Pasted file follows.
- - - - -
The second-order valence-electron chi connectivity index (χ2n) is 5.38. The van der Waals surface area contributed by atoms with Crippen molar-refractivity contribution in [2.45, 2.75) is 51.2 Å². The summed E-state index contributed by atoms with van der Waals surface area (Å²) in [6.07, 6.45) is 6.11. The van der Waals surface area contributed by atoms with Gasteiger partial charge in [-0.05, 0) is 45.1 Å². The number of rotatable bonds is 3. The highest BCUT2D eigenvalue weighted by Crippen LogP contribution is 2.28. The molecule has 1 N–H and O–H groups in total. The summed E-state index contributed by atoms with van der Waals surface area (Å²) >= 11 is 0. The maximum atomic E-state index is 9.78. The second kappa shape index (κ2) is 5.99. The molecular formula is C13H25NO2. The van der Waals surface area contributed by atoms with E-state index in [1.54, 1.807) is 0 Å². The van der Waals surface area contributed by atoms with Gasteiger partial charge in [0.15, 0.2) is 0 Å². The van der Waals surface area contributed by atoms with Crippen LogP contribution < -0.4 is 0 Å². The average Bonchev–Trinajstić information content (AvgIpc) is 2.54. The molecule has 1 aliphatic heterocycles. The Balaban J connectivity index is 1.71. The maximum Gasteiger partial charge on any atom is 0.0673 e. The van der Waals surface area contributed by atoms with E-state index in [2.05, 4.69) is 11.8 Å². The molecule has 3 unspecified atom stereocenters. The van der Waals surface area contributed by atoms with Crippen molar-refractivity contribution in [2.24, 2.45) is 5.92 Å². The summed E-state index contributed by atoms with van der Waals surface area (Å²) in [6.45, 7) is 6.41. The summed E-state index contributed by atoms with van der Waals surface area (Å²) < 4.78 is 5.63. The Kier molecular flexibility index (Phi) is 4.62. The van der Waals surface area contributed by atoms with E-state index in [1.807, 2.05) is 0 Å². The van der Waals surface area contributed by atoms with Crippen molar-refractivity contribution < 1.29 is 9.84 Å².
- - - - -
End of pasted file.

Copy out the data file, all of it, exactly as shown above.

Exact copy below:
The second-order valence-electron chi connectivity index (χ2n) is 5.38. The van der Waals surface area contributed by atoms with Crippen molar-refractivity contribution in [2.45, 2.75) is 51.2 Å². The summed E-state index contributed by atoms with van der Waals surface area (Å²) in [6.07, 6.45) is 6.11. The van der Waals surface area contributed by atoms with Gasteiger partial charge in [-0.05, 0) is 45.1 Å². The number of rotatable bonds is 3. The highest BCUT2D eigenvalue weighted by Crippen LogP contribution is 2.28. The molecule has 1 N–H and O–H groups in total. The summed E-state index contributed by atoms with van der Waals surface area (Å²) >= 11 is 0. The maximum atomic E-state index is 9.78. The second kappa shape index (κ2) is 5.99. The molecular formula is C13H25NO2. The van der Waals surface area contributed by atoms with E-state index in [1.54, 1.807) is 0 Å². The van der Waals surface area contributed by atoms with Gasteiger partial charge in [0.15, 0.2) is 0 Å². The van der Waals surface area contributed by atoms with Crippen LogP contribution < -0.4 is 0 Å². The average Bonchev–Trinajstić information content (AvgIpc) is 2.54. The molecule has 1 aliphatic heterocycles. The Balaban J connectivity index is 1.71. The maximum Gasteiger partial charge on any atom is 0.0673 e. The van der Waals surface area contributed by atoms with E-state index in [2.05, 4.69) is 11.8 Å². The molecule has 3 unspecified atom stereocenters. The van der Waals surface area contributed by atoms with Crippen molar-refractivity contribution in [2.24, 2.45) is 5.92 Å². The summed E-state index contributed by atoms with van der Waals surface area (Å²) in [6.45, 7) is 6.41. The summed E-state index contributed by atoms with van der Waals surface area (Å²) < 4.78 is 5.63. The Kier molecular flexibility index (Phi) is 4.62. The van der Waals surface area contributed by atoms with E-state index in [1.807, 2.05) is 0 Å². The van der Waals surface area contributed by atoms with Crippen molar-refractivity contribution < 1.29 is 9.84 Å².